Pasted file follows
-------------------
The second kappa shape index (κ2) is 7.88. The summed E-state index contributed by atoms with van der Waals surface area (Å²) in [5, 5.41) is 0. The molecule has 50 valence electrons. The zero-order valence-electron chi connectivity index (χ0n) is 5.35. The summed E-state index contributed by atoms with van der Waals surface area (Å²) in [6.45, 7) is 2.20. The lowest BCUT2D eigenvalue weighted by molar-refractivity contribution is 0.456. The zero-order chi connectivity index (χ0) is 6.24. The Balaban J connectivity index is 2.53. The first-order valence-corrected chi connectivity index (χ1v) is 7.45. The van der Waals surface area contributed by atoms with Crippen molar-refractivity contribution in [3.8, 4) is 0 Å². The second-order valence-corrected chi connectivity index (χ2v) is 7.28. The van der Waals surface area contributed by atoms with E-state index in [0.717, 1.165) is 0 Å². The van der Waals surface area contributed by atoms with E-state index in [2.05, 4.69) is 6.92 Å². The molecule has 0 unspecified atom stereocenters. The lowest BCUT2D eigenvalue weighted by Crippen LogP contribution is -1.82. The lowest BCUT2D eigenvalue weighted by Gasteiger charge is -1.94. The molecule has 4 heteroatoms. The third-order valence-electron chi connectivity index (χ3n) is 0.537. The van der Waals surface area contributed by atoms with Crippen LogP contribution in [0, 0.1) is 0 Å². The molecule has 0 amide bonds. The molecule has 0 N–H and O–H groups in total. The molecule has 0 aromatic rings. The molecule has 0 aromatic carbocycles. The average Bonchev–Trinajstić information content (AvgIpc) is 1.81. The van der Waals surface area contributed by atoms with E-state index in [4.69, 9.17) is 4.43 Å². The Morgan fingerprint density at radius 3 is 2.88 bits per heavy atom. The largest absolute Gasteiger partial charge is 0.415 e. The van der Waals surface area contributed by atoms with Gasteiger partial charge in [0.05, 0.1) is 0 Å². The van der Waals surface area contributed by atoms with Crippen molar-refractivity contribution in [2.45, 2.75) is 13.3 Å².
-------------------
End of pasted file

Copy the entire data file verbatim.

The second kappa shape index (κ2) is 7.88. The summed E-state index contributed by atoms with van der Waals surface area (Å²) in [5, 5.41) is 0. The molecule has 50 valence electrons. The zero-order valence-electron chi connectivity index (χ0n) is 5.35. The summed E-state index contributed by atoms with van der Waals surface area (Å²) in [6.45, 7) is 2.20. The lowest BCUT2D eigenvalue weighted by molar-refractivity contribution is 0.456. The zero-order chi connectivity index (χ0) is 6.24. The Balaban J connectivity index is 2.53. The first-order valence-corrected chi connectivity index (χ1v) is 7.45. The van der Waals surface area contributed by atoms with Crippen molar-refractivity contribution in [3.8, 4) is 0 Å². The second-order valence-corrected chi connectivity index (χ2v) is 7.28. The van der Waals surface area contributed by atoms with E-state index in [0.717, 1.165) is 0 Å². The van der Waals surface area contributed by atoms with E-state index in [2.05, 4.69) is 6.92 Å². The molecule has 0 unspecified atom stereocenters. The lowest BCUT2D eigenvalue weighted by Crippen LogP contribution is -1.82. The lowest BCUT2D eigenvalue weighted by Gasteiger charge is -1.94. The molecule has 4 heteroatoms. The third-order valence-electron chi connectivity index (χ3n) is 0.537. The van der Waals surface area contributed by atoms with Crippen LogP contribution in [0, 0.1) is 0 Å². The molecule has 0 amide bonds. The molecule has 0 N–H and O–H groups in total. The molecule has 0 aromatic rings. The molecule has 0 aromatic carbocycles. The average Bonchev–Trinajstić information content (AvgIpc) is 1.81. The van der Waals surface area contributed by atoms with E-state index in [4.69, 9.17) is 4.43 Å². The Morgan fingerprint density at radius 3 is 2.88 bits per heavy atom. The largest absolute Gasteiger partial charge is 0.415 e. The van der Waals surface area contributed by atoms with Gasteiger partial charge in [0.05, 0.1) is 0 Å². The van der Waals surface area contributed by atoms with Crippen molar-refractivity contribution in [2.45, 2.75) is 13.3 Å².